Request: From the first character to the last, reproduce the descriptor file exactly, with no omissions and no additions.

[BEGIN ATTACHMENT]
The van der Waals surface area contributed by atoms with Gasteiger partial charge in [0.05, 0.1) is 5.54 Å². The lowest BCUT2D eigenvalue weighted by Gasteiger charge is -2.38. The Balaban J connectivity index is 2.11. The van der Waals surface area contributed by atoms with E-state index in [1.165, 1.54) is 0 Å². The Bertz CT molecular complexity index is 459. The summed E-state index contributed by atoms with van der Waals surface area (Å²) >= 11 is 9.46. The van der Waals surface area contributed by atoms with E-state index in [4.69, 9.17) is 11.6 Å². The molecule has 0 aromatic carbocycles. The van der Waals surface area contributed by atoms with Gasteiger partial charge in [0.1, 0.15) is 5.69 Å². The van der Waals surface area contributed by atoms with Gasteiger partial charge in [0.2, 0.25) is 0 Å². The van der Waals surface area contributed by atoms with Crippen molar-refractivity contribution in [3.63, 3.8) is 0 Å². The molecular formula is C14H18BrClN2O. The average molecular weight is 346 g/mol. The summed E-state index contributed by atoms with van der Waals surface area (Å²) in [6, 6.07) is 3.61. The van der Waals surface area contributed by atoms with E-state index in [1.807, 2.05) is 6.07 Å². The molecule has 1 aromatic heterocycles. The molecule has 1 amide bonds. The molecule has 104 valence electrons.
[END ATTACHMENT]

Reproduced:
The van der Waals surface area contributed by atoms with Gasteiger partial charge in [0.05, 0.1) is 5.54 Å². The lowest BCUT2D eigenvalue weighted by Gasteiger charge is -2.38. The Balaban J connectivity index is 2.11. The van der Waals surface area contributed by atoms with E-state index in [1.165, 1.54) is 0 Å². The Bertz CT molecular complexity index is 459. The summed E-state index contributed by atoms with van der Waals surface area (Å²) >= 11 is 9.46. The van der Waals surface area contributed by atoms with E-state index in [4.69, 9.17) is 11.6 Å². The molecule has 0 aromatic carbocycles. The van der Waals surface area contributed by atoms with Gasteiger partial charge in [0.1, 0.15) is 5.69 Å². The van der Waals surface area contributed by atoms with Gasteiger partial charge in [0.2, 0.25) is 0 Å². The van der Waals surface area contributed by atoms with Crippen molar-refractivity contribution in [3.63, 3.8) is 0 Å². The molecular formula is C14H18BrClN2O. The average molecular weight is 346 g/mol. The summed E-state index contributed by atoms with van der Waals surface area (Å²) in [6, 6.07) is 3.61. The van der Waals surface area contributed by atoms with E-state index in [1.807, 2.05) is 6.07 Å². The molecule has 1 aromatic heterocycles. The molecule has 1 amide bonds. The molecule has 104 valence electrons.